††††††††††† August 20 Ė We got up early and hit the road.† Our itinerary called for us to make it to the Black Hills and see Mount Rushmore and the Crazy Horse carving.† We still had to hit Devilís Tower which we were supposed to have done yesterday.†† While zipping along on I-90 we saw our first Wall Drug billboard.† Shortly thereafter we turned off the interstate and started on the local roads to get to Devilís Tower.† As we wound our way up the hills and through the valleys we were surprised to see more Wall Drug billboards since the road we were on really didnít lead towards Wall.† After forty minutes of driving the tower loomed ahead.† We stopped off at an overlook and took our first of many pictures.† At the overlook was a sign with some information on the tower.† Devilís Tower is the name given by white explorers.† The Indians had several different names for it but they all related the tower to bears.† One creation story has a group of seven Indian girls chased by a bear.† One of them threw down a magic stone and the tower grew out of the ground and lifted them to the heavens where the girls became the seven stars of the Pleiades.† Another (more popular) story has several warriors chased by a giant bear after they rescue a woman from its lair.† One of the warriors is a shaman (magic man) and he causes the tower to rise, lifting them to the sky.† The giant bear is able to climb the tower (giving it the scratch marks on the sides), but upon reaching the top the bear is repelled by the warriors and falls back to the earth where it broke into a hundred little bears.† The warriors killed all of the little bears except for two.† The warriors cut the tails off these bears, warned them to never bother man again and then cut their ears short.† The bears ran away and thatís why bears have no tails and short ears.† Geologists say that long ago when the ground level was much higher a vein of magma shot up to the surface through the softer surrounding ground.† The magma cooled quickly and crystallized, creating the five and six sided needles that make up the sides.† Over time all off the softer surrounding ground has eroded away, leaving the imposing tower to dominate the landscape.† We havenít decided on which version to believe.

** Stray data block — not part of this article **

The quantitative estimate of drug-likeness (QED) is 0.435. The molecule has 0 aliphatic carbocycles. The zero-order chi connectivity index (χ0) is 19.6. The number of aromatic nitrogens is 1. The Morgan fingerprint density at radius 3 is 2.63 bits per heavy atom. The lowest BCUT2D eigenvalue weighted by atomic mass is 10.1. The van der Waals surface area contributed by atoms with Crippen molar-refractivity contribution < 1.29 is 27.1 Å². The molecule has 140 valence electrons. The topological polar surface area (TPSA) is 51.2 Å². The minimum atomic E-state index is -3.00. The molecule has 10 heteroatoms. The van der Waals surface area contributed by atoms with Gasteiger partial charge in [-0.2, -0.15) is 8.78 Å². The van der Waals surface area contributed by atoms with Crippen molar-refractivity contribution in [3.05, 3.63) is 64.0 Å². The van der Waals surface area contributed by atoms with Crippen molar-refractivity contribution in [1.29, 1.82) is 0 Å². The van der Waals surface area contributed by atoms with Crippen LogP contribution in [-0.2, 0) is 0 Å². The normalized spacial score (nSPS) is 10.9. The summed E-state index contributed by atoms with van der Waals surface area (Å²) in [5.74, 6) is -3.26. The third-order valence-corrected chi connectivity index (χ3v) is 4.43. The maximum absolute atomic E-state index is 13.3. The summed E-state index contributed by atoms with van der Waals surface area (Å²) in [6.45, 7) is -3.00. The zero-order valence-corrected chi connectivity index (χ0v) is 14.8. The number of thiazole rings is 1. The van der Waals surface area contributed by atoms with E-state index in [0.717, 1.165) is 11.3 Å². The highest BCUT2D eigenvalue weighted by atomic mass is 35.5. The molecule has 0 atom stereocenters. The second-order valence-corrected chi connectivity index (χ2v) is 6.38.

††††††††††† We arrived at the tower and were impressed by its size and shape.† Our only previous knowledge of Devils Tower was from Close Encounters of the Third Kind and the movie certainly didnít convey just how big it is.† The exposed part of the tower shoots straight up 800 feet from the top of the hill that itís on.† The hill is 400 plus feet above the river that has caused all of the erosion.† They say that the tower is still slowly growing as the hill continues to slide away.†† There is no crater at the top, rather a flat grassland about the size of a football field.† There are cracks between all of the crystal needles which make climbing the tower easy (in climbing terms) and over 5,000 people have made it to the top this year (we saw two groups climbing).† The cracks, though, are also proving to be the downfall of the tower.† Water seeps into these cracks and the freeze thaw cycle slowly works like a wedge prying the massive needles off of the tower sending them crashing to the ground.† A needle hasnít fallen off in modern times, but in theory it could happen at any moment.† Knowing we could be crushed we tempted fate and hiked the one mile trail that runs around the tower.† The trail got us very close to the base where we climbed on broken remains of fallen needles.† There also was a spot where we could view the remains of the ladder used by the first people to climb the tower.† Taking advantage of the deep cracks between needles they pounded posts horizontally into the side of the tower and built a ladder to the top rung by rung.† Having been truly awed by the tower we got back in the truck and headed out of the park.† At the base of the towerís hill there was a large colony of prairie dogs.† We stopped for pictures and Stacie really wanted to get near them but signs warned us not to feed or approach them.† Just outside the park entrance a small town of souvenir shops has sprang up.† Stacie stopped in and found a pin for her collection (she likes to by the pins issued by the Park Service, but there isnít one for Devilís Tower).